However Birro renounced his candidacy on Monday morning.
On Sunday night, the party announced that former financial markets minister Mats Odell had announced his candidacy for the party leader position.
“I hope they don't just see me as a 'celebrity', but rather as a social commentator devoted to many of the issues that the Christan Democrats are pushing,” Birro told the Expressen newspaper.
“I want to be the new party leader for the Christian Democrats – and now the party has the chance to do something totally unique.”
However, 16 hours after announcing his candidacy, Birro withdrew his name from the race upon realising the impact it could have on his television career.
"Things went too fast, quite simply," he told Expressen at 11am on Monday morning.
"It was the shortest candidacy in world history. I was a little naive and thought that everything would work out."
According to an email sent to nomination committee chair Chatrine Pålsson Ahlgren, Birro had second thoughts after realising he would be fired as co-host of TV4's 'Kvällsoppet' news discussion programme if he decided to run for the Christian Democrat leadership post.
In addition, Expressen, where Burro is a columnist, also "expressed concerns about his future" should he decide to run for the post.
"All of this together forces me to withdraw my candidacy," Birro wrote.
The announcements come following reports of growing doubts among the party's rank and file about Hägglund's leadership following a string of low poll numbers and a weak result in the 2010 elections.
Nevertheless, Hägglund said he “welcomed” the news that Odell had officially entered the party leader race.
“I think it's important that the party succeeds in getting its game plan settled, which provides a good basis for the positions which are taken by the party's members and representatives for the national meeting in January,” Hägglund told TT on Sunday night.
Last week, 19 prominent party members used an opinion article in the Svenska Dagbladet (SvD) newspaper to call for Hägglund to be replaced as party leader if the party wanted to ensure it gained enough support to remain in the Riksdag following the next election.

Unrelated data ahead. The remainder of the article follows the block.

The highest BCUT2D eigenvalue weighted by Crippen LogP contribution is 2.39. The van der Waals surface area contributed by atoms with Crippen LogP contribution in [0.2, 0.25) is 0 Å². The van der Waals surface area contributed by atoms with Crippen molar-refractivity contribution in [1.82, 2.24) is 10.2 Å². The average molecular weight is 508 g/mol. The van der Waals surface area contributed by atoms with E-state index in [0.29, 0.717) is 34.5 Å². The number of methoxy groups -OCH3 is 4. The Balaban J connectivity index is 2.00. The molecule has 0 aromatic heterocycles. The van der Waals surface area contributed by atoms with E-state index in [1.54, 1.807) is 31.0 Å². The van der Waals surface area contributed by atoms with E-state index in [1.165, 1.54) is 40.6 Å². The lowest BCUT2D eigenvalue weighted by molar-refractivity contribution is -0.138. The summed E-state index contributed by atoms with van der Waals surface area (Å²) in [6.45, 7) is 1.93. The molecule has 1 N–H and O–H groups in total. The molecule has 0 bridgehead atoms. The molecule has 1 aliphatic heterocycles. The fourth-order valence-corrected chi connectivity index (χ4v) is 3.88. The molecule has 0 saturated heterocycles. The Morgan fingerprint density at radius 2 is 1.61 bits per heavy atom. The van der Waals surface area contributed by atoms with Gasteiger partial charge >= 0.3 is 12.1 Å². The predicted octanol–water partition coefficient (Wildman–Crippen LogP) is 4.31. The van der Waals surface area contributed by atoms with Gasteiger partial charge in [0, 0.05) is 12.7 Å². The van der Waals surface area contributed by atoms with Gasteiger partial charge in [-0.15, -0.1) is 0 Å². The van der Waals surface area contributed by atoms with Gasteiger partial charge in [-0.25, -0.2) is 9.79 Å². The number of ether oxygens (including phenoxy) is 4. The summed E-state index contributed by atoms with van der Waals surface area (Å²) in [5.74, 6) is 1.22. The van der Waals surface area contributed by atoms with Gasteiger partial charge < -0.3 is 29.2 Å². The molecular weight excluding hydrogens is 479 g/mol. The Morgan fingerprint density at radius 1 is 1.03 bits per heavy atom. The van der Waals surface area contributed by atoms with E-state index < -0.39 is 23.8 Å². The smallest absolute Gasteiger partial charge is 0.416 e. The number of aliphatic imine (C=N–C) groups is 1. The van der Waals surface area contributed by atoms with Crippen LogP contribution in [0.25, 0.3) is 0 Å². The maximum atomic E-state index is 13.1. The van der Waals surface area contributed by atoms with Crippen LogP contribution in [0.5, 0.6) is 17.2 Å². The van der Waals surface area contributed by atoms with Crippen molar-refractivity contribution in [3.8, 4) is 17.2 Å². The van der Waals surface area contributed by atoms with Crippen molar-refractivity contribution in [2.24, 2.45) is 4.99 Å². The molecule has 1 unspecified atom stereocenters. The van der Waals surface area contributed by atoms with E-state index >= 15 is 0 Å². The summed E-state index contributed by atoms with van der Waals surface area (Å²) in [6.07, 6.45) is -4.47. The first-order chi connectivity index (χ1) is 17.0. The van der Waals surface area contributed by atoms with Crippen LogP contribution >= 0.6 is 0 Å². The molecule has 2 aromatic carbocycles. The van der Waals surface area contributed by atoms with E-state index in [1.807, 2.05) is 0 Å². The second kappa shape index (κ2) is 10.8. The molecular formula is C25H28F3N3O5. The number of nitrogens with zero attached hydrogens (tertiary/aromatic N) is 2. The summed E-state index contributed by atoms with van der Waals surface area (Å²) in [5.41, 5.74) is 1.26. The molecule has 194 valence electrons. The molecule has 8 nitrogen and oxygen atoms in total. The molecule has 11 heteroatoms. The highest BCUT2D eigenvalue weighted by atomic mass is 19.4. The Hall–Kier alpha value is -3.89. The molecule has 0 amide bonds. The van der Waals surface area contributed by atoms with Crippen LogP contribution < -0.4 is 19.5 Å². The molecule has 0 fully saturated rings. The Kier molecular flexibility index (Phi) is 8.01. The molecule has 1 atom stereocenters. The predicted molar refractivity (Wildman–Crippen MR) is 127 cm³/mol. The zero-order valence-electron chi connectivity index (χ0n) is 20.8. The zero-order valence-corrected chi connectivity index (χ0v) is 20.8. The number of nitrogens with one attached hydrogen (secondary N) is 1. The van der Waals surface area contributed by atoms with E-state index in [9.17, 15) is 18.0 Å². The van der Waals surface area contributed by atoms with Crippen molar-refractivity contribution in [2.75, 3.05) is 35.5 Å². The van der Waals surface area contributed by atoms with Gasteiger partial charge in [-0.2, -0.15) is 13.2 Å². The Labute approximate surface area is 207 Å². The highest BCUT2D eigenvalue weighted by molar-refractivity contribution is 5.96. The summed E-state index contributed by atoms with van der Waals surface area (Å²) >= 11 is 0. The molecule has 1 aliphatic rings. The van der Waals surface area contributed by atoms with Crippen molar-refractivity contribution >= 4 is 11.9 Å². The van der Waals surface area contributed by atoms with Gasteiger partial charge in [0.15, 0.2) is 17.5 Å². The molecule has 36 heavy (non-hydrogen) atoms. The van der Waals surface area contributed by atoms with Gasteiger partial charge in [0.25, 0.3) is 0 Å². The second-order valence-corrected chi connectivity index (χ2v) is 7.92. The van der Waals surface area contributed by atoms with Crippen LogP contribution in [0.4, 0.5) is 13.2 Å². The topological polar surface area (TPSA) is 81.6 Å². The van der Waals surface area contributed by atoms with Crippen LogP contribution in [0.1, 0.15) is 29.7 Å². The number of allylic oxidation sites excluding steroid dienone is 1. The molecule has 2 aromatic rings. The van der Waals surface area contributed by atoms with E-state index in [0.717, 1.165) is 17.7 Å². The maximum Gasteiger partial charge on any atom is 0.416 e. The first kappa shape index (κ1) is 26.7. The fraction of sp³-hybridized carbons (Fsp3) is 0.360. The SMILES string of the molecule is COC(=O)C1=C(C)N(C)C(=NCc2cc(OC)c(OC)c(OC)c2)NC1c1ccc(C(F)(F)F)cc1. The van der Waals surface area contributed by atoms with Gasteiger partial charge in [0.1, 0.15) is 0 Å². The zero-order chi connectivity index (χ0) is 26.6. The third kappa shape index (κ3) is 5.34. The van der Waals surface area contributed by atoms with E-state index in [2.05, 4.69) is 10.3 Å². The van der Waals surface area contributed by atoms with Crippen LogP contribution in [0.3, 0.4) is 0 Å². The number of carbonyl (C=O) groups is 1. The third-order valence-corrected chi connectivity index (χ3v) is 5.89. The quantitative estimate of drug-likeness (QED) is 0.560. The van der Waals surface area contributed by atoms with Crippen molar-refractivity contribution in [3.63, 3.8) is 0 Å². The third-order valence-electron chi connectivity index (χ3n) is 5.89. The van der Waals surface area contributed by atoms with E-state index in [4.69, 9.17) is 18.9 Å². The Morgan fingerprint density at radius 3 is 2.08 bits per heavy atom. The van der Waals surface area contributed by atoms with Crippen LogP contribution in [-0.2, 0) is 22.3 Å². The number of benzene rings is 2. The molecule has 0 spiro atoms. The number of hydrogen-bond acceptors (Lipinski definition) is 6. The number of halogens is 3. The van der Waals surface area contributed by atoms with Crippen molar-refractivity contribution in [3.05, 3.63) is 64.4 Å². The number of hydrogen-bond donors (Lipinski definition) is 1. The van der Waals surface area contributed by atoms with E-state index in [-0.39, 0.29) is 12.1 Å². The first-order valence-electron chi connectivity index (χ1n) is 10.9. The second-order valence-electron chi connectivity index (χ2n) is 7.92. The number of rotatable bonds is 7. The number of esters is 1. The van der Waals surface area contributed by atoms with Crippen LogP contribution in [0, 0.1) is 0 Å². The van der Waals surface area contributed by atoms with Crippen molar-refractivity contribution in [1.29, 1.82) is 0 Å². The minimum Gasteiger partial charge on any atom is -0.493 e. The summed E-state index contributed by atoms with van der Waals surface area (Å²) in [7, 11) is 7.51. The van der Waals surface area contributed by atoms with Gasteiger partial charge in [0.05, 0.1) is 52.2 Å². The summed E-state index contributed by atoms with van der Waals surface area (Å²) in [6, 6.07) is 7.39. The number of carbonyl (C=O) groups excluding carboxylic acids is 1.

In a reply published on Saturday, 42 party members argued that Hägglund is taking the party in the right direction.
According to the TT news agency, only two of 26 party districts have openly demanded that Hägglund be replaced, compared with nine which have decided to give him renewed support, while 14 districts remain undecided.
Jenny Madestam, a political science professor at Stockholm University, doubts that a change in party leader will cure the Christian Democrats' ills.
“I don't think you solve the Christian Democrats' problems by replacing Göran Hägglund,” she told TT.
“He has relatively high confidence among voters and he's a popular party leader. Instead, they need to come to agreement internally about what they stand for and lay their cards on the table.”
According to Madestam, the party has lost its identity as part of the four-party governing Alliance of centre-right parties.
“Just like the Centre Party, the Christian Democrats need to profile themselves and reclaim their identity and tell the voters what they stand for. That's the problem – that that party is much too vague today.”